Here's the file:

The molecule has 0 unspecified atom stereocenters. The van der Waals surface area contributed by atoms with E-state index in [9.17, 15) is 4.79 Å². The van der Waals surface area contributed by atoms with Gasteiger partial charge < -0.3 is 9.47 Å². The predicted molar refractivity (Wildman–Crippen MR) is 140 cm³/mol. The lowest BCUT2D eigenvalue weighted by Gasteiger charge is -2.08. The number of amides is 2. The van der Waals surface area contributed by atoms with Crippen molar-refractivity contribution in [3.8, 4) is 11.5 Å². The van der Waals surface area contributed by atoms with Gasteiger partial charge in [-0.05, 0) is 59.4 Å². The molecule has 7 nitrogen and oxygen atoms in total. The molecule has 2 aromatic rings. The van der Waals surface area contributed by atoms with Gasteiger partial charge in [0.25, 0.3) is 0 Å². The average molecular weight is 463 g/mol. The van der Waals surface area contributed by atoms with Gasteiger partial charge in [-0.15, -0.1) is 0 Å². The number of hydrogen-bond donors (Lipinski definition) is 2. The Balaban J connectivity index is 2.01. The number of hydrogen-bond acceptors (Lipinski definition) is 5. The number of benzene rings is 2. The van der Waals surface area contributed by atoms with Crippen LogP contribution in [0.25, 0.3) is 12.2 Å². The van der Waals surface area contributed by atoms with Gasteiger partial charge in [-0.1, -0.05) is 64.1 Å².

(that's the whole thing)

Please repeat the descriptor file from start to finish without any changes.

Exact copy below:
The molecule has 0 unspecified atom stereocenters. The van der Waals surface area contributed by atoms with E-state index in [9.17, 15) is 4.79 Å². The van der Waals surface area contributed by atoms with Gasteiger partial charge < -0.3 is 9.47 Å². The predicted molar refractivity (Wildman–Crippen MR) is 140 cm³/mol. The lowest BCUT2D eigenvalue weighted by Gasteiger charge is -2.08. The number of amides is 2. The van der Waals surface area contributed by atoms with Crippen molar-refractivity contribution in [3.8, 4) is 11.5 Å². The van der Waals surface area contributed by atoms with Gasteiger partial charge in [-0.05, 0) is 59.4 Å². The molecule has 7 nitrogen and oxygen atoms in total. The molecule has 2 aromatic rings. The van der Waals surface area contributed by atoms with Gasteiger partial charge in [0.25, 0.3) is 0 Å². The average molecular weight is 463 g/mol. The van der Waals surface area contributed by atoms with Gasteiger partial charge in [-0.15, -0.1) is 0 Å². The number of hydrogen-bond donors (Lipinski definition) is 2. The Balaban J connectivity index is 2.01. The number of hydrogen-bond acceptors (Lipinski definition) is 5. The number of benzene rings is 2. The van der Waals surface area contributed by atoms with Crippen LogP contribution in [0.25, 0.3) is 12.2 Å². The van der Waals surface area contributed by atoms with Gasteiger partial charge in [-0.1, -0.05) is 64.1 Å².